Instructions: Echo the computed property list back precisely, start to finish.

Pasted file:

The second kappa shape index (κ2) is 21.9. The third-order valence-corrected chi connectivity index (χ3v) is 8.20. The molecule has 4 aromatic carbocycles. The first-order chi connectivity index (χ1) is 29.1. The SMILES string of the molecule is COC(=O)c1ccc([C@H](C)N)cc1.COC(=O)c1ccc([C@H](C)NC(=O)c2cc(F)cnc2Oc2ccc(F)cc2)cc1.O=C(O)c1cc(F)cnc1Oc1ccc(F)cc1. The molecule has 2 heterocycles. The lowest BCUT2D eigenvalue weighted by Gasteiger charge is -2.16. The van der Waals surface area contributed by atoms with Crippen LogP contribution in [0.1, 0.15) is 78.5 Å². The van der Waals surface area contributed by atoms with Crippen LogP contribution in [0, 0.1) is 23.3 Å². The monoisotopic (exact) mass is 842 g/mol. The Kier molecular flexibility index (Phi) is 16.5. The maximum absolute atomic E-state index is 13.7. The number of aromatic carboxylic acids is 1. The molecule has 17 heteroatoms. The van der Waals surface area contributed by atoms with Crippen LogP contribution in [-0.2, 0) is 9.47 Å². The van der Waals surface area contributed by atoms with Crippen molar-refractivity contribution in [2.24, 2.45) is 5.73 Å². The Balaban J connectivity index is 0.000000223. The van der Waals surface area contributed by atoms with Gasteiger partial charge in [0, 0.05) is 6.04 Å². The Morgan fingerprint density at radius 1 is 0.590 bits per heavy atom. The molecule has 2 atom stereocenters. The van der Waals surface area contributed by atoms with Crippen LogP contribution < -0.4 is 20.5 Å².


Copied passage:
The second kappa shape index (κ2) is 21.9. The third-order valence-corrected chi connectivity index (χ3v) is 8.20. The molecule has 4 aromatic carbocycles. The first-order chi connectivity index (χ1) is 29.1. The SMILES string of the molecule is COC(=O)c1ccc([C@H](C)N)cc1.COC(=O)c1ccc([C@H](C)NC(=O)c2cc(F)cnc2Oc2ccc(F)cc2)cc1.O=C(O)c1cc(F)cnc1Oc1ccc(F)cc1. The molecule has 2 heterocycles. The lowest BCUT2D eigenvalue weighted by Gasteiger charge is -2.16. The van der Waals surface area contributed by atoms with Crippen LogP contribution in [0.1, 0.15) is 78.5 Å². The van der Waals surface area contributed by atoms with Crippen LogP contribution in [0, 0.1) is 23.3 Å². The monoisotopic (exact) mass is 842 g/mol. The Kier molecular flexibility index (Phi) is 16.5. The maximum absolute atomic E-state index is 13.7. The number of aromatic carboxylic acids is 1. The molecule has 17 heteroatoms. The van der Waals surface area contributed by atoms with Crippen LogP contribution in [-0.2, 0) is 9.47 Å². The van der Waals surface area contributed by atoms with Crippen molar-refractivity contribution in [2.24, 2.45) is 5.73 Å². The Balaban J connectivity index is 0.000000223. The van der Waals surface area contributed by atoms with Gasteiger partial charge in [0, 0.05) is 6.04 Å². The Morgan fingerprint density at radius 1 is 0.590 bits per heavy atom. The molecule has 2 atom stereocenters. The van der Waals surface area contributed by atoms with Crippen LogP contribution < -0.4 is 20.5 Å².